Distribution trends: The outlook
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by John Darker maim
INFLATIONARY pressures on the business life of the community may be expected to have a quite drastic effect on distribution. No one can predict the length of the current recession but distribution managers seem likely to be faced by twin pressures from general management: to cut costs and to improve efficiency. And this at a time of rapidly rising wages, transport and warehousing costs.
Cash-flow problems, in conjunction with the high cost and possible scarcity of fuel, may compel major manufacturers and professional distributors to review the extent of their depot networks. Improved efficiency, with smaller throughputs of goods, may permit some depots to be sold to bring in much needed cash transfusions. But that solution could involve higher vehicle mileages unless service standards are markedly worsened.
The number and suitability of vehicles operated and their efficient deployment will need to be constantly reviewed. The distribution networks of go-it-alone manufacturers will be maintained with increasing difficulty. The compatible products of different manufacturers may be streamed together in multi-company distributive activities, with combined use of existing depot facilities.
The specialist distribution companies, both independent and State owned, have been striving to increase their share of the distribution market. If the firms concerned can win traffic from companies now undertaking the whole of their own distribution, this will benefit the professionals. But half-empty warehouses and wastefully used vehicles could encourage costly competition between professional distributors.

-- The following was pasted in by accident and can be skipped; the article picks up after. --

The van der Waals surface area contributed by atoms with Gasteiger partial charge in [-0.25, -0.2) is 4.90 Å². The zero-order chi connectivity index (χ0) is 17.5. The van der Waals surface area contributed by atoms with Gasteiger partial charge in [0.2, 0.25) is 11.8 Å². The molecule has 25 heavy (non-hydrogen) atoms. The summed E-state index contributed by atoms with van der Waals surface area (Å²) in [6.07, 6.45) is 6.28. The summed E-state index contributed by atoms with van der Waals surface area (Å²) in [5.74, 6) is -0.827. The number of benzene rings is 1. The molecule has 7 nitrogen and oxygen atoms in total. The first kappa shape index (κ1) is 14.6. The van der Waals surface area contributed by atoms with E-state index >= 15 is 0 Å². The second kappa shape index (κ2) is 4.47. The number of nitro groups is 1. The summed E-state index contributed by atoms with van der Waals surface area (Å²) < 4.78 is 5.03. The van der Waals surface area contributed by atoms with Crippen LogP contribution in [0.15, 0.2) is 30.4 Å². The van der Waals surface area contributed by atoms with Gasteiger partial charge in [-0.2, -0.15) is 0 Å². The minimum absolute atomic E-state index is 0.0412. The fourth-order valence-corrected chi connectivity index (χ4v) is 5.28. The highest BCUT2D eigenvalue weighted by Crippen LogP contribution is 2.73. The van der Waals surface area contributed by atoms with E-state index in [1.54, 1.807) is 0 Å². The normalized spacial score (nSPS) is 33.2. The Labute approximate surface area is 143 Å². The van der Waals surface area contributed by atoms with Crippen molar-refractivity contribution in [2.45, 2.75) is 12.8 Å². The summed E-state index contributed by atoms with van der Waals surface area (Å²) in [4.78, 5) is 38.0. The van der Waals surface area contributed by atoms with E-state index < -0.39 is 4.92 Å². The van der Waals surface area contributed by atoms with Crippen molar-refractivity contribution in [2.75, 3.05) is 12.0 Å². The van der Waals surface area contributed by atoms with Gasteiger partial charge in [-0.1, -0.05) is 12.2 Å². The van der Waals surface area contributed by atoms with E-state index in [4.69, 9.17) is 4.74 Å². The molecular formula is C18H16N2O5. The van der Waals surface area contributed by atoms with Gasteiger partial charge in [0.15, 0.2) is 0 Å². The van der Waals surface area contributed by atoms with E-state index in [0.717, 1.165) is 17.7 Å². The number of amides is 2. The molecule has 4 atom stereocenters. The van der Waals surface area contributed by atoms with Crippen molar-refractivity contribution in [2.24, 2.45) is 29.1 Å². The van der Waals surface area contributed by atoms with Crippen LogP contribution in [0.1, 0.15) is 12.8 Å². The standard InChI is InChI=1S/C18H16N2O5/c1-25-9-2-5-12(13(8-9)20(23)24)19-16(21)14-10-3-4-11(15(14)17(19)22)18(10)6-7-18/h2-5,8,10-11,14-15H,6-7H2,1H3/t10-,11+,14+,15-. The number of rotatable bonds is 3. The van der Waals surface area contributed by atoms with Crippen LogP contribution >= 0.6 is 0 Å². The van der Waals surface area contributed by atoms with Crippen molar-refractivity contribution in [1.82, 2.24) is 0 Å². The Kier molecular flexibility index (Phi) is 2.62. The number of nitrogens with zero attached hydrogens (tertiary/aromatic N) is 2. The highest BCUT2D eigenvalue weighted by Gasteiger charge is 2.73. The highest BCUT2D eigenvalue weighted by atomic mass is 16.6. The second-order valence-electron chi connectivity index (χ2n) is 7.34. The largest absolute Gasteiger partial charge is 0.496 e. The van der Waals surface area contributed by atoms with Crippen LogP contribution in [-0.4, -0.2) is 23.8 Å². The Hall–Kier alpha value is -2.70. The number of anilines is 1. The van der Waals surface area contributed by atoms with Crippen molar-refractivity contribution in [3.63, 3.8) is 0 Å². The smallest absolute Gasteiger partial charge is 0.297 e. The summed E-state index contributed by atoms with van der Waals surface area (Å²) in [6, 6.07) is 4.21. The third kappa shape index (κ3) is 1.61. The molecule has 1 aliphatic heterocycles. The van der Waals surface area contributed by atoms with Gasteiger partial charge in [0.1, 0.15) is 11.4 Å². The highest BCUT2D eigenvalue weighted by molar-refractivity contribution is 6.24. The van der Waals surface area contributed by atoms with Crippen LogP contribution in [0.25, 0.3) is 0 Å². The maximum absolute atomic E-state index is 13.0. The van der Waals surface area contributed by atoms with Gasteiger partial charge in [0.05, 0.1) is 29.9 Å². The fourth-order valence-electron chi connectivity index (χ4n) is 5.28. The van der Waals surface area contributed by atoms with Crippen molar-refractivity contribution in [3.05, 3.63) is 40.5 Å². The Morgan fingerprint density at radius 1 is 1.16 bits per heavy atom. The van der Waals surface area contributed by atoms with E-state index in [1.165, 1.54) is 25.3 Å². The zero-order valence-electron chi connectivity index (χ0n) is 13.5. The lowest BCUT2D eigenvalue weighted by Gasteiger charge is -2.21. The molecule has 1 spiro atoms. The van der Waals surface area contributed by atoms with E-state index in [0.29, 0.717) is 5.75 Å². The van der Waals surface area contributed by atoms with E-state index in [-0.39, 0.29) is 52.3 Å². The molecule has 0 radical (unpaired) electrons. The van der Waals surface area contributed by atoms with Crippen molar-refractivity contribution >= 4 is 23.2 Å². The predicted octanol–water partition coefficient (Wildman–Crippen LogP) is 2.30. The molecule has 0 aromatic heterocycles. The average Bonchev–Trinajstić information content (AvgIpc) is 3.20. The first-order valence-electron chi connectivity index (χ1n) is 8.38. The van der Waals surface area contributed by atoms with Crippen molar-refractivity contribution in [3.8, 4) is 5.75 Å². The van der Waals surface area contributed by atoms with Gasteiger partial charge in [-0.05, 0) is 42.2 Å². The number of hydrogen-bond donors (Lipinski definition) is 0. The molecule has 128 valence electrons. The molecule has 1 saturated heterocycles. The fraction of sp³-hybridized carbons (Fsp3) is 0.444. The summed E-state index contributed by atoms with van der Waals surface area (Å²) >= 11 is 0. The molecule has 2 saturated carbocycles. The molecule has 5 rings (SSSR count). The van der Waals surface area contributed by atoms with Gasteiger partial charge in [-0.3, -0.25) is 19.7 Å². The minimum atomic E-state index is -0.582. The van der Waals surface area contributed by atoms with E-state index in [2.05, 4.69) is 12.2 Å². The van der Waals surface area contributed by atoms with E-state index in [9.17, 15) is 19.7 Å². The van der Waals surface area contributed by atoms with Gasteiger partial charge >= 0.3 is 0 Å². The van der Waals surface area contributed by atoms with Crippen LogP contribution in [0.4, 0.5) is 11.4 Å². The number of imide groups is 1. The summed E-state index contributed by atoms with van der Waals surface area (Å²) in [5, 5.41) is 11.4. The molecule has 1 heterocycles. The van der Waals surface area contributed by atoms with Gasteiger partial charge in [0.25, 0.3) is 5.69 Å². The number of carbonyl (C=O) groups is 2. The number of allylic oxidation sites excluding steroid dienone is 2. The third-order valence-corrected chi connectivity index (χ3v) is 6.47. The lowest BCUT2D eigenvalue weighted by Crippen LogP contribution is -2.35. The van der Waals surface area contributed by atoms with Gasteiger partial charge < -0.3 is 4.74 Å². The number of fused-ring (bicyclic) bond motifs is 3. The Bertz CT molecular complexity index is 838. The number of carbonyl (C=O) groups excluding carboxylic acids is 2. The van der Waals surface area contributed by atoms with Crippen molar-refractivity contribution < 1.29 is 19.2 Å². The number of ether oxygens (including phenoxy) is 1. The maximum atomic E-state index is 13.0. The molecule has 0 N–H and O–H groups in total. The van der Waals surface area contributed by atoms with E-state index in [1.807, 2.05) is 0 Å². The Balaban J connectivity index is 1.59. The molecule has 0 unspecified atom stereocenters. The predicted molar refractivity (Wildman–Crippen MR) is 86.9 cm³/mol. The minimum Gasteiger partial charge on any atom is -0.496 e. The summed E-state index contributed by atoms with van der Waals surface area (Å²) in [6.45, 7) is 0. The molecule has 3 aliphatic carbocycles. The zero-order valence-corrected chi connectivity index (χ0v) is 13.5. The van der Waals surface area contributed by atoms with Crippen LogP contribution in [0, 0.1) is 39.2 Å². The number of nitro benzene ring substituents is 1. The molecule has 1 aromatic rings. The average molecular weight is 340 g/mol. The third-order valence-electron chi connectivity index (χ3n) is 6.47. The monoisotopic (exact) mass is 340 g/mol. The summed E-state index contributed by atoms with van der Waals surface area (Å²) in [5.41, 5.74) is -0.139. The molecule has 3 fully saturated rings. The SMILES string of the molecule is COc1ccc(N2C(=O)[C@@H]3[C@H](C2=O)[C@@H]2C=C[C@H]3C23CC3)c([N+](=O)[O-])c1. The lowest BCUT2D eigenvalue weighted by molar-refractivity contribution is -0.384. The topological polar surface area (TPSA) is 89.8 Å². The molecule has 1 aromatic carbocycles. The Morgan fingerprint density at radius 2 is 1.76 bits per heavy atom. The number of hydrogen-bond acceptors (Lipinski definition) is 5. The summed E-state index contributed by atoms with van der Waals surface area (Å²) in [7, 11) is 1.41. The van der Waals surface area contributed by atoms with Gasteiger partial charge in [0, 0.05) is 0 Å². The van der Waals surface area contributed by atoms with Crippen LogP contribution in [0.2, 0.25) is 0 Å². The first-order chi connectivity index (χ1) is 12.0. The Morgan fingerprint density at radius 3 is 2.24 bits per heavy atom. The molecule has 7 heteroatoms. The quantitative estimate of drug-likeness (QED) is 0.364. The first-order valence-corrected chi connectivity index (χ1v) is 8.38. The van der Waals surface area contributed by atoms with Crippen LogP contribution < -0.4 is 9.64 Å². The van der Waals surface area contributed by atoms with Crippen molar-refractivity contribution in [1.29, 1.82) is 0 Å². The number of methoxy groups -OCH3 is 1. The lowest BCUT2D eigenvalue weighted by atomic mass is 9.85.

Already, it is apparent that there is intense competition for the distribution of the most readily handleable products, ie the right weight, volume, carton-size, throughput, conveniently picked up and delivered with the minimum of delay. Who can wonder at this? It is the transport operator's job to know the most profitable traffic to look for. Nonspecialist 'general hauliers' are akin to an over-populated gold-fish bowl.
There is a fast-growing trend for the larger professional operators — BRS and Ryder come to mind — to offer quite elaborate consultancy services. Ryder Truck Rentals, in America, are regularly asked to evaluate the merits of particular distribution systems, no doubt with a view to making out a good case for the extensive use of contract hire fleets. BRS, in this country, is currently working on around 40 major inquiries for clients, or prospective clients, with distribution headaches.
A recent , computer programme developed by Roger Trigell, the group consultancy manager of BRS, called 'Sizing the delivery fleet', gives the answer to the $64 question for distributors with local delivery problems: How many vehicles do I need and what size should they be? The programme enables an accurate answer to be worked out and a number of different assumptions, such as the impact of seasonality, and different sizes of vehicles, can be evaluated. This programme can be purchased for £4,000, or leased.
It would be interesting to know how many people earning a living from distribution are aware of the scientific method of approach which is second nature to many young practising distribution managers. I suspect that outside the top echelons of distribution and transport management, numbering perhaps a few hundred people, the idea of plotting what is actually done in distribution on grid squares on a map, and using the supporting data — total volume of goods to be delivered, the number of separate deliveries to be made, fixed times for deliveries, unloading time per unit of commodity and average vehicle operating speeds for the various zones through which the vehicle passes to its delivery point — would be totally foreign. But this logical approach must increasingly dominate the larger distribution activities.